‘Baklava is not a power food," instructor Virginia Milliman reminds the Weight Watchers group as they talk about counting food "points" over the holidays. • "Hmm,'' muses Joette Silverthorne as she watches her husband, Steve, interpret by sign language.
Joette lost 42 pounds in eight months through the Weight Watchers classes. She attributes her success to the program's "points" and support system, yes, but it's mostly due to some super dedication on the part of Steve.
Because Joette, 61, can neither hear nor speak, Steve, 63, joined the weight loss program with his wife last April and faithfully attends every meeting, signing rapidly and continuously so she doesn't miss a beat.
The Silverthornes, who have been married for 37 years, met at the time clock at Electrolux in Greenville, Mich., where they worked in the custodial department.
Joette explains through signing how she lost her hearing.
"When I was first born up to 6 weeks, I could hear but got a fever," Joette signs as Steve interprets, explaining that the hearing loss was the side effect of the drug the doctors gave her to fight a kidney infection. She believes it saved her life, but the incident left her deaf and virtually unable to communicate.
Now Steve fills in some of the gaps, including in the weight loss class.
"Steve has to get the information while he's translating for Joette. I don't think my brain would work that fast," said Connie Newell, a member service specialist at the Weight Watchers store at the Shoppes at Park Place, where the Silverthornes' group meets. "They are very dedicated to it. Obviously, they're very supportive of one another.
"We find that when married couples do it together, they both do well on the program," Newell said. "There's something about if everybody in the household is thinking in terms of eating healthfully. … that they go through the extra effort."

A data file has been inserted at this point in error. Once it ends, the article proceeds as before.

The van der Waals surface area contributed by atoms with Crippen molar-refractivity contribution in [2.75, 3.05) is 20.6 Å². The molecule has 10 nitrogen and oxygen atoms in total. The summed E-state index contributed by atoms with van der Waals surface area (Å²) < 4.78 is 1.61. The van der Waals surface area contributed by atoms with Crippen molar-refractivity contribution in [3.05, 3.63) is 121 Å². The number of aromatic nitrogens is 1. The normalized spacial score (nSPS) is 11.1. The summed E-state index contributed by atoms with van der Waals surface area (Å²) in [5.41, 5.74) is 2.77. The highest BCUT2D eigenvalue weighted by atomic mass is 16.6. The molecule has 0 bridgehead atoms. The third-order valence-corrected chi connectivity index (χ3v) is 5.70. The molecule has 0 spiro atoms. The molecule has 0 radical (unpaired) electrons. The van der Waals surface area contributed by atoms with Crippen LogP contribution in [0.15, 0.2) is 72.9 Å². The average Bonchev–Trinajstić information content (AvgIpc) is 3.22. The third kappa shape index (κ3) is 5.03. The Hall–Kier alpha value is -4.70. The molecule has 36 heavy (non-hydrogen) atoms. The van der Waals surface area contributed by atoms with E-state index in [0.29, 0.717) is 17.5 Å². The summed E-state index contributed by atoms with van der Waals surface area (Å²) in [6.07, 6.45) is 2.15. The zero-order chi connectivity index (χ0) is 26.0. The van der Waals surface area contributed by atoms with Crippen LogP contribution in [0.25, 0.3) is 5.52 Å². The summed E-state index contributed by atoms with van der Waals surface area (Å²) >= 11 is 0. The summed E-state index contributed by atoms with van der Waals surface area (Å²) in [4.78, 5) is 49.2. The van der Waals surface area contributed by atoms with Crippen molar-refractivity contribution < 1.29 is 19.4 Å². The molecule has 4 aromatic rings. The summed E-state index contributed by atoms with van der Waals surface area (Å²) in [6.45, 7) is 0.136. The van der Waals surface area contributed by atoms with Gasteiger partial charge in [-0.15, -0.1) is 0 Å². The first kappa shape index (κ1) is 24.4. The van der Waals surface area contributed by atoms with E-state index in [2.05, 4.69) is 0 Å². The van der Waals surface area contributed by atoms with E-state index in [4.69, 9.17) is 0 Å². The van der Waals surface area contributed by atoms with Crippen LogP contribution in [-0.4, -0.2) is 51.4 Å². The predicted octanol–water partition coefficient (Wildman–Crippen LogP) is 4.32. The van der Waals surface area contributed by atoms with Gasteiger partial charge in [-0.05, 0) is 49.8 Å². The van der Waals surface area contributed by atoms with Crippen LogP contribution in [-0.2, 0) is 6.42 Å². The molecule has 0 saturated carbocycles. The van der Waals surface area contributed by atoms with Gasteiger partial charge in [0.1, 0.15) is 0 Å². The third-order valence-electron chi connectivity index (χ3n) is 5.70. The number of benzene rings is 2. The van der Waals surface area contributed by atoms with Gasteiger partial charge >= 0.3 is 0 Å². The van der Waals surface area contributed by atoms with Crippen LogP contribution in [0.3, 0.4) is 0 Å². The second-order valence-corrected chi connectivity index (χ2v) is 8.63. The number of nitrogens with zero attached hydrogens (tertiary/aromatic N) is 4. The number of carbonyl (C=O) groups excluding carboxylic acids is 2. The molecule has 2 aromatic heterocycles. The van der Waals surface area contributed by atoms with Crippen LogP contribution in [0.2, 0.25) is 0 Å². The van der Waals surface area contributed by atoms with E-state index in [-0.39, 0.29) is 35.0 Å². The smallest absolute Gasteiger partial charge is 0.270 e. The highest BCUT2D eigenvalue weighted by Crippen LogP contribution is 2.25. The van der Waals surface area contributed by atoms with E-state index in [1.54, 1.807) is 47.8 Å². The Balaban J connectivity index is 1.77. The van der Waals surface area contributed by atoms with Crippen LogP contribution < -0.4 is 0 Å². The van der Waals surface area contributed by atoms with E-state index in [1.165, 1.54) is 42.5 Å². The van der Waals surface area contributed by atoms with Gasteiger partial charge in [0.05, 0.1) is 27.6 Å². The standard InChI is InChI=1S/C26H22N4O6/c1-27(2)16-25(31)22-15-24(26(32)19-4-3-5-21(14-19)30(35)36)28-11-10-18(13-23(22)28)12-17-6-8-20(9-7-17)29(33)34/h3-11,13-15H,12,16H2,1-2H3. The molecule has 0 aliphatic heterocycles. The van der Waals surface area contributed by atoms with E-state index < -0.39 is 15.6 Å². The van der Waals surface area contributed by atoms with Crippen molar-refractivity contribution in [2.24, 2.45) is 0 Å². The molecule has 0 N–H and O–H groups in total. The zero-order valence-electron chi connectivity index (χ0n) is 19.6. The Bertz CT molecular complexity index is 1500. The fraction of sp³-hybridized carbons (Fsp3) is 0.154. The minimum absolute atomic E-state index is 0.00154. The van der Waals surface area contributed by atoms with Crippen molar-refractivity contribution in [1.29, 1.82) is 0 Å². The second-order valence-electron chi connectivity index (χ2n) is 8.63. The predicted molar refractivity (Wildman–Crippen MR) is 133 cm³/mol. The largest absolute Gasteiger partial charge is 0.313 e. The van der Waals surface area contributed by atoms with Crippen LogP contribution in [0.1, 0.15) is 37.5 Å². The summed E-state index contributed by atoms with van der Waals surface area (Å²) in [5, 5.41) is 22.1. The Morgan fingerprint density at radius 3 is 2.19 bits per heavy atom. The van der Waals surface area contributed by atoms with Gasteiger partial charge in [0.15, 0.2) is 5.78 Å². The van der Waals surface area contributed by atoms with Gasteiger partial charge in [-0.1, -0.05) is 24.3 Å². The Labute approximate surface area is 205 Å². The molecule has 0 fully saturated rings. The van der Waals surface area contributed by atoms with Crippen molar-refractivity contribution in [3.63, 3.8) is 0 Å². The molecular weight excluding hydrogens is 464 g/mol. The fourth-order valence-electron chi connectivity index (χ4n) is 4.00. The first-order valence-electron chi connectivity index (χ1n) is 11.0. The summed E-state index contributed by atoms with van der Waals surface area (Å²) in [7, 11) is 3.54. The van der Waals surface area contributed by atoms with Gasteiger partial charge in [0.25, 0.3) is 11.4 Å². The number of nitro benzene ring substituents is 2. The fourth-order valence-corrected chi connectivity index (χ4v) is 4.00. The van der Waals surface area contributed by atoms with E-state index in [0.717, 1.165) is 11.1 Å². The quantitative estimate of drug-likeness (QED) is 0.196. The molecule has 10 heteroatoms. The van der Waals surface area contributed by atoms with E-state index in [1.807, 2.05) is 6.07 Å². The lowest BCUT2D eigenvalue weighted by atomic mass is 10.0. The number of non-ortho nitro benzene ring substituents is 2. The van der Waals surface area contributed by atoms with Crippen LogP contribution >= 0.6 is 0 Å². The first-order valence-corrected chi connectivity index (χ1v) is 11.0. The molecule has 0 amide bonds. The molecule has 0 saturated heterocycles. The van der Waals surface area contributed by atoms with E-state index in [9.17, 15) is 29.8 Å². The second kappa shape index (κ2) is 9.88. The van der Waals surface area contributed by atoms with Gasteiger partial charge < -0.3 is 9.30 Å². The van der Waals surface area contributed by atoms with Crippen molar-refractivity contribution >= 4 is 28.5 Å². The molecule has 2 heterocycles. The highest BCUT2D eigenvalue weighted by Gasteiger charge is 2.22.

In fact, Steve, who has lost 31 pounds, says he was so into what they were doing that for a while, he was losing more weight than Joette.
"The first week she lost 7 pounds, then it tapered off," he said. "I would lose 2 or 3 pounds a week and kept going."
Joette caught up and surpassed her husband.
"Before Weight Watchers, we'd eat meat and vegetables. I would eat a lot and gain it back and lose," Joette says as Steve interprets.
Steve continues to speak as Joette signs, "When her mother was in Weight Watchers a long time ago, the program was different. Now we have more freedom. It's more of a lifestyle now instead of a diet.''
Animated, Joette reaches into her purse and pulls out their Weight Watchers guidebook. She begins to sign furiously. Again, Steve interprets.
"She says when we first came here, we had 37 points. But as we lost pounds, the points kept going down. She says they look at your overall age and weight before they decide how many points you'll get,'' he explains. "My goal is different than hers."
Their only real struggle with the weight loss program seems to be exercise. Both battle arthritis. While they have their limitations, they find ways to keep going.
"Sometimes we make excuses as to why we can't. But then I see Steve," Newell said. "Even with additional challenges, it can be worked out. I think it's very encouraging and nice to see a couple helping each other."
Steve takes a break from signing, but he hasn't stopped smiling.
"Sometimes she may not understand some things, so I help her," he says of Joette. "That's what I do."